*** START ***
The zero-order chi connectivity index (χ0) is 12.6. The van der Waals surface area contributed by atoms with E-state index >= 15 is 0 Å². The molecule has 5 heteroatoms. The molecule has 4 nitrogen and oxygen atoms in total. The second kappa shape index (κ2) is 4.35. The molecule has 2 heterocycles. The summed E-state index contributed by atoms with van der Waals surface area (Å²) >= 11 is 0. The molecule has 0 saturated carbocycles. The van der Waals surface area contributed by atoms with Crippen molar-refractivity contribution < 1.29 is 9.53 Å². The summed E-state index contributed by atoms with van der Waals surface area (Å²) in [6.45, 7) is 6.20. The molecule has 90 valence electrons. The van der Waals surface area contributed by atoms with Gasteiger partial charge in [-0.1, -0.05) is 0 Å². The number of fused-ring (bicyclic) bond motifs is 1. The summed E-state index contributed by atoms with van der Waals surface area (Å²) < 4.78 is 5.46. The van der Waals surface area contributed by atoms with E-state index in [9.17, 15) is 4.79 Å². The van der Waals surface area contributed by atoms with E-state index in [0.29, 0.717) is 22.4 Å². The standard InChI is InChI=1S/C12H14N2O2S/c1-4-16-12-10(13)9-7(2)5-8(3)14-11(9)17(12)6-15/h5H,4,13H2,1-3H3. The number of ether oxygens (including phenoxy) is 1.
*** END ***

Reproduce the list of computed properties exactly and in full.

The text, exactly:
The zero-order chi connectivity index (χ0) is 12.6. The van der Waals surface area contributed by atoms with E-state index >= 15 is 0 Å². The molecule has 5 heteroatoms. The molecule has 4 nitrogen and oxygen atoms in total. The second kappa shape index (κ2) is 4.35. The molecule has 2 heterocycles. The summed E-state index contributed by atoms with van der Waals surface area (Å²) >= 11 is 0. The molecule has 0 saturated carbocycles. The van der Waals surface area contributed by atoms with Crippen molar-refractivity contribution < 1.29 is 9.53 Å². The summed E-state index contributed by atoms with van der Waals surface area (Å²) in [6.45, 7) is 6.20. The molecule has 90 valence electrons. The van der Waals surface area contributed by atoms with Gasteiger partial charge in [-0.1, -0.05) is 0 Å². The number of fused-ring (bicyclic) bond motifs is 1. The summed E-state index contributed by atoms with van der Waals surface area (Å²) < 4.78 is 5.46. The van der Waals surface area contributed by atoms with E-state index in [9.17, 15) is 4.79 Å². The van der Waals surface area contributed by atoms with E-state index in [0.29, 0.717) is 22.4 Å². The standard InChI is InChI=1S/C12H14N2O2S/c1-4-16-12-10(13)9-7(2)5-8(3)14-11(9)17(12)6-15/h5H,4,13H2,1-3H3. The number of ether oxygens (including phenoxy) is 1.